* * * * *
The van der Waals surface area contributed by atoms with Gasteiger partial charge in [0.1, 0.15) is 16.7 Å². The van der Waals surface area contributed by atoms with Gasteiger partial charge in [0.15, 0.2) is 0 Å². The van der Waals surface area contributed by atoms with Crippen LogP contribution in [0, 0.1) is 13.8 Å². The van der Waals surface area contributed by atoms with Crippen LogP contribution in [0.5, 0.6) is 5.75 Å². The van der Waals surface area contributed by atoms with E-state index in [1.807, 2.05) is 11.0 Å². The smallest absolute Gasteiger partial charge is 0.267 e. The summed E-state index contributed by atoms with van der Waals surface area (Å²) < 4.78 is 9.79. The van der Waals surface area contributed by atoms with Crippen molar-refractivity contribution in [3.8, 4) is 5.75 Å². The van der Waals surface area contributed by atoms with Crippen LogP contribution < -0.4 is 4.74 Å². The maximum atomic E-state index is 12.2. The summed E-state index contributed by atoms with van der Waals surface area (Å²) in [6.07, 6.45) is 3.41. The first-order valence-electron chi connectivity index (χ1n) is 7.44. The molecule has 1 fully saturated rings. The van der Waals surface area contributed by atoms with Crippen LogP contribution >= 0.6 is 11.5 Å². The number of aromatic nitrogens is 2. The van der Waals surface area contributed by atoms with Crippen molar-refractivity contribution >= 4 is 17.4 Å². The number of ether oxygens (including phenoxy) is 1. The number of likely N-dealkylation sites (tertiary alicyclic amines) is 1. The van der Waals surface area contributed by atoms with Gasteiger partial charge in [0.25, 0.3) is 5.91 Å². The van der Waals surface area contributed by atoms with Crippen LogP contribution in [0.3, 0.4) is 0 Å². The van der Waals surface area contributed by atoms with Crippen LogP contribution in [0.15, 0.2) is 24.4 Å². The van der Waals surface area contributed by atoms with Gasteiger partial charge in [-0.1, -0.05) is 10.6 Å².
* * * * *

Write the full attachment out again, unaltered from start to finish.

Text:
The van der Waals surface area contributed by atoms with Gasteiger partial charge in [0.1, 0.15) is 16.7 Å². The van der Waals surface area contributed by atoms with Gasteiger partial charge in [0.15, 0.2) is 0 Å². The van der Waals surface area contributed by atoms with Crippen LogP contribution in [0, 0.1) is 13.8 Å². The van der Waals surface area contributed by atoms with Crippen LogP contribution in [0.5, 0.6) is 5.75 Å². The van der Waals surface area contributed by atoms with E-state index in [1.807, 2.05) is 11.0 Å². The smallest absolute Gasteiger partial charge is 0.267 e. The summed E-state index contributed by atoms with van der Waals surface area (Å²) < 4.78 is 9.79. The van der Waals surface area contributed by atoms with Crippen molar-refractivity contribution in [3.8, 4) is 5.75 Å². The van der Waals surface area contributed by atoms with Crippen LogP contribution < -0.4 is 4.74 Å². The maximum atomic E-state index is 12.2. The summed E-state index contributed by atoms with van der Waals surface area (Å²) in [6.07, 6.45) is 3.41. The first-order valence-electron chi connectivity index (χ1n) is 7.44. The molecule has 1 fully saturated rings. The van der Waals surface area contributed by atoms with Crippen LogP contribution >= 0.6 is 11.5 Å². The number of aromatic nitrogens is 2. The van der Waals surface area contributed by atoms with Crippen molar-refractivity contribution >= 4 is 17.4 Å². The number of ether oxygens (including phenoxy) is 1. The number of likely N-dealkylation sites (tertiary alicyclic amines) is 1. The van der Waals surface area contributed by atoms with Gasteiger partial charge in [0.25, 0.3) is 5.91 Å². The van der Waals surface area contributed by atoms with Crippen LogP contribution in [0.3, 0.4) is 0 Å². The van der Waals surface area contributed by atoms with Crippen LogP contribution in [0.15, 0.2) is 24.4 Å². The van der Waals surface area contributed by atoms with Gasteiger partial charge in [-0.1, -0.05) is 10.6 Å².